Pulping liquor is typically concentrated to between 60 and 70 weight percent solids, and in some of the more modern systems to about 75 weight percent solids, for burning in a recovery furnace. In all cases, the significant water content of the liquor reduces the amount of useable heat that is produced by the recovery furnace. The water vapor from the liquor is usually discharged with the flue gas, resulting in the substantial loss of heat, as sensible and latent, from the system.

A further limitation to a system which burns pulping liquor in liquid form is that the concentrated liquor is not inexpensively stored and must be burned in a recovery furnace when it is concentrated. The recovery furnace must have sufficient throughput capacity to accommodate the pulping liquor that is produced and concentrated at peak times, meaning that at other times, the furnace operates at less than capacity. If a system could be adapted to accommodate the average amount of a concentrated pulping liquor available rather than the peak amount, a smaller, less expensive recovery furnace could be used.

Further reducing the water content of the pulping liquor until a handleable solid remains would be advantageous in several respects. The substantially reduced water content would minimize all of the above-described disadvantages of vaporizing water in a recovery furnace. Furthermore, a solid, in certain forms, can be stored and supplied to a recovery furnace as required, whereby the operation of the recovery furnace is not tied to the operation of the liquor concentrating apparatus and the solid may be supplied to a recovery furnace at a generally constant rate that is independent of the rate of solid production.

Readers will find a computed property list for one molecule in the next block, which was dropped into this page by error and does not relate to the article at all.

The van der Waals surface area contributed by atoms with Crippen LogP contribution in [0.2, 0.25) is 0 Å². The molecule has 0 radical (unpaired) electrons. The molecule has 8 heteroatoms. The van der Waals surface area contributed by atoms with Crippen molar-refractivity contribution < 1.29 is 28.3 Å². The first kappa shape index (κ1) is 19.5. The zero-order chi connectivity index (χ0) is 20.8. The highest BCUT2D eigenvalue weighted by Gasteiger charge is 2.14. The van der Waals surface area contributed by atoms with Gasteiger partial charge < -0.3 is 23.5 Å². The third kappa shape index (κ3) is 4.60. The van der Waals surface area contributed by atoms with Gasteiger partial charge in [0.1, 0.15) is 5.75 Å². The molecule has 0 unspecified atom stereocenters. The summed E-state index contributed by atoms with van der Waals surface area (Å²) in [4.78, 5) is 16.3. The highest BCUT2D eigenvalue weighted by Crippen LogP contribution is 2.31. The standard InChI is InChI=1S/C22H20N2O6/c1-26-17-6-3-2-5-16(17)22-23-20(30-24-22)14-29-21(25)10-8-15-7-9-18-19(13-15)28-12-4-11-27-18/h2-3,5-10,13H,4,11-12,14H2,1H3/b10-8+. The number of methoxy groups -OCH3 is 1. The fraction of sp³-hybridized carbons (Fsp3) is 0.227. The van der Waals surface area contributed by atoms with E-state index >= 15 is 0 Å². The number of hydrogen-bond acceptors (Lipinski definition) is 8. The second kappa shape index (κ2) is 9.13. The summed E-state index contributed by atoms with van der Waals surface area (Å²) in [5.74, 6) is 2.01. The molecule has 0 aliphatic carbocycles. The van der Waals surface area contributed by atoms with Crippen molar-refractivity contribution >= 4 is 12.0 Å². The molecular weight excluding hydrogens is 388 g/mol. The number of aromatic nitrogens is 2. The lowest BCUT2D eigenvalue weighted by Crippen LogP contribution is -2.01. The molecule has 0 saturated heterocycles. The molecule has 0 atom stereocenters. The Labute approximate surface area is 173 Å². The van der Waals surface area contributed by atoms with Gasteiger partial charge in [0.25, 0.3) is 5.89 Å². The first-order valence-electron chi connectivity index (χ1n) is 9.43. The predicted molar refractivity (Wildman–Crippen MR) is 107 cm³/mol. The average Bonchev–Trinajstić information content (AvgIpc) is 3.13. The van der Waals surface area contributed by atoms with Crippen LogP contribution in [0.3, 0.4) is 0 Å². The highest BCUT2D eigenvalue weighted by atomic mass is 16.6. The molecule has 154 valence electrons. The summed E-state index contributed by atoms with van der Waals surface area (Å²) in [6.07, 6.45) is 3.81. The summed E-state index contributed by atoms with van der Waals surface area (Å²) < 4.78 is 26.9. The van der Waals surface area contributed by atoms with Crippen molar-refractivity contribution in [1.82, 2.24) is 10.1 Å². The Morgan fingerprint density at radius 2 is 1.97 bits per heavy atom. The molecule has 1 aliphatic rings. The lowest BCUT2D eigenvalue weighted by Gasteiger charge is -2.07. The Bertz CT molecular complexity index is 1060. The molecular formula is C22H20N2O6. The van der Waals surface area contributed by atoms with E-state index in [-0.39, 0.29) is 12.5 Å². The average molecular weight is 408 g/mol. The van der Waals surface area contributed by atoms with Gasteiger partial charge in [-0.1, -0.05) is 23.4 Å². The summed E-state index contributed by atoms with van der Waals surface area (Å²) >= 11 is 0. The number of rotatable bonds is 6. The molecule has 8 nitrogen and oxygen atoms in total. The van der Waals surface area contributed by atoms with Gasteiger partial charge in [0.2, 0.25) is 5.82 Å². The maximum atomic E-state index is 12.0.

At the present time, there is no method commercially available or in industrial use for drying pulping liquor efficiently to a solid. As the pulping liquor changes from a liquid to a solid, it becomes very viscous and would clog up any apparatus which would remove additional water from the liquor in the manner of an evaporator or a concentrator. Furthermore, the solid must be provided in a form that is burnable in a recovery furnace, and preferably in a form providing substantial exposed surface area for more efficient burning.

Accordingly, it is a primary object of the present invention to provide a method for drying pulping liquor to a burnable solid form, specifically in a particulate form. It is also an object of the invention to provide a method in which energy expended in the drying apparatus is efficiently conserved to be used for initial concentrating of the liquor.

In accordance with the present invention, pulping liquor is dried to form pulping liquor solid particulates in a method utilizing a fluidized bed dryer in which superheated steam serves as the fluidizing and drying gaseous medium. Although the invention is described primarily in terms of drying black liquor from a Kraft process, the process is applicable to drying liquor from other pulping processes, such as soda liquor, where dehydration produces a burnable, but steam-interactive solid.

U.S. Pat. No. 4,377,439 describes a process in which inorganic particulates from the recovery furnace are supplied to a coater dryer, where, in a fluidized bed, pulping liquor is coated and dried thereon. The coated particles are then returned to the recovery furnace. The fluidizing and drying medium, in this case, is flue gas. This process produces solid particulates with non-burnable cores and burnable outer coatings. It requires the continuous transfer of the inorganic mass between the recovery furnace and the fluidized bed dryer, which is inherently energy inefficient.